It’s a common scenario: you think you’re getting yourself organized, and you write out everything you have to do. Your to-do list is about a mile long. It feels good to put it all on paper, but when is the last time you finished a long list of tasks that you had to do?
You may have been able to knock out the first few tasks, but chances are you either gave up, or you checked off things even though they weren’t done properly. Making a list can help you focus and plan how much time you need to get things done. If your list is too long, though, it can actually destroy your productivity by overwhelming you.
Making lists can help your productivity to an extent
Writing out what you need to do can help you declutter your mind, and it’ll keep you from forgetting things. A great deal of productivity advice revolves around making lists so that you can be more efficient.
Making a list is just step one on the road to being productive. If you don’t know how to prioritize the tasks that you have to complete, you’ll feel like you’re always behind. You’ll constantly add to the list, but you’ll never be able to check everything off. You can work hard all day, and walk away feeling guilty for not accomplishing everything.
It’s also confusing to look at a list and see work tasks, home tasks, family priorities and social obligations mixed together. At some point, you’ll get tired of feeling guilty and disorganized. You may ditch the list all together, or it may stick around to cause you unnecessary stress.
Become a better list-maker
Instead of throwing to-do lists out the window entirely, it’s helpful to learn how to make more concise and organized lists. You’ll still be doing the same amount of work, but you’re organizing it in a way that makes you feel more accomplished.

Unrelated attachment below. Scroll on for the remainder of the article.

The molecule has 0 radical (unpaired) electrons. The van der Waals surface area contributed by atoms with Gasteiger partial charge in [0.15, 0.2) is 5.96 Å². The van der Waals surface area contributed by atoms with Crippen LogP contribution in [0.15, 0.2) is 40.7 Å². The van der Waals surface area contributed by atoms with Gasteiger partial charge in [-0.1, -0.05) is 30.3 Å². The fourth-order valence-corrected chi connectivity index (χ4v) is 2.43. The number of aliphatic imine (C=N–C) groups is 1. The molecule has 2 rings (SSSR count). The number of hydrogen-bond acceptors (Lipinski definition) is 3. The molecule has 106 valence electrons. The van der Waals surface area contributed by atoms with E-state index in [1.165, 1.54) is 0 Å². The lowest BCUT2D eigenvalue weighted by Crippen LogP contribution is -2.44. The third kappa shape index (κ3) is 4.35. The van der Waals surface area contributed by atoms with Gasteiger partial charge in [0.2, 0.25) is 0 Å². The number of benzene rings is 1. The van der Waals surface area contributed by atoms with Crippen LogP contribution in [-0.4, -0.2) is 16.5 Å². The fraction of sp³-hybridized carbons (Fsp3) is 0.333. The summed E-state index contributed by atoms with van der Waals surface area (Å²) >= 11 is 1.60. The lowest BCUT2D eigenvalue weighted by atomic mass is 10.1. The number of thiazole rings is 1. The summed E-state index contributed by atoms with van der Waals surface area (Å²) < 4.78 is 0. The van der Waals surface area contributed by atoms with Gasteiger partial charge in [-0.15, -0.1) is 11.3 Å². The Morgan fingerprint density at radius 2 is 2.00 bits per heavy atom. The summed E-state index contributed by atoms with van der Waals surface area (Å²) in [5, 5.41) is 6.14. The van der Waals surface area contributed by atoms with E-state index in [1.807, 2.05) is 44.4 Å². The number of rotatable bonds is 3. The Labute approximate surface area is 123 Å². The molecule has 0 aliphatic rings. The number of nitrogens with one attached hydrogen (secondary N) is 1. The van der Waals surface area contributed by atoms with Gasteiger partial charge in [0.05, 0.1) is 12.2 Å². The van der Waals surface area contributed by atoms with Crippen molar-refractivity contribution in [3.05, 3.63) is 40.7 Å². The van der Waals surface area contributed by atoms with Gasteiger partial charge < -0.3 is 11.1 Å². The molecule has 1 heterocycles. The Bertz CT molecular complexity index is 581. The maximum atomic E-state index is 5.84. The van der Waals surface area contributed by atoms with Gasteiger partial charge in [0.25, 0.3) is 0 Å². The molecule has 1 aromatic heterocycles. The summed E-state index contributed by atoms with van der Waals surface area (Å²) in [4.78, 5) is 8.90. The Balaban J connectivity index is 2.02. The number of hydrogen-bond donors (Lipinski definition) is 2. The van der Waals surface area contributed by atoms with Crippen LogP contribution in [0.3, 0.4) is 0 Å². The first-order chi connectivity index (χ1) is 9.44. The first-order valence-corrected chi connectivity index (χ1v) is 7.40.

If you have one hundred items that you have to do, break that down into 10 lists of 10 items. Every time you complete a list, you have knocked out 10% of your work. Being able to see your progress will make your hundred items seem a little less intimidating.
Break big problems down into manageable chunks
This advice works for goal-setting, completing large projects, and conquering a long to-do list. Divide your list into small pieces that you can complete quickly. You’ll feel so much more motivated when you see a list that you can actually complete instead of one that drags on for days.
Set your priorities
It’s tempting to label list items with a priority level by assigning them a value or equating them with numbers. Avoid designating items as high, medium, or low priority. Don’t waste time saying, “This task is a level 1, this one is a level 2, and this is a level 3.” You’ll probably end up with a lot of things that seem really urgent.
Try prioritizing your list visually instead. Organize them from most-important to least-important. Your most important item is at the top of your list, and it should be completed first. After you check that off, move on to the next item. Whatever is at the top of your list is the most important thing.
Rather than mix and match your tasks, separate them according to where they fit in your life. Focus on the work-related tasks at work. When you get home, put the work-list away, and be 100% dedicated to the things you need to do at home.
This strategy is effective because you’ll only be focusing on one thing at a time. Our brains aren’t good at multi-tasking, so it doesn’t make sense to ask them to do that. Concentrating on one item at a time means that you’ll be able to carry out the task more quickly and efficiently than if you were worrying about several items.
Productivity strategies should make us feel better–not worse
A long list of tasks that can’t be completed will leave you feeling tired, guilty, and stressed. Adopt the practice of making concise lists and focusing on one thing at a time, and you’ll be amazed at how much more you are able to accomplish.
|The Guardian: The psychology of the to-do list – why your brain loves ordered tasks
|Lifehacker: How to Make Your To-Do List Doable
|NPR: If You Think You’re Good At Multitasking, You Probably Aren’t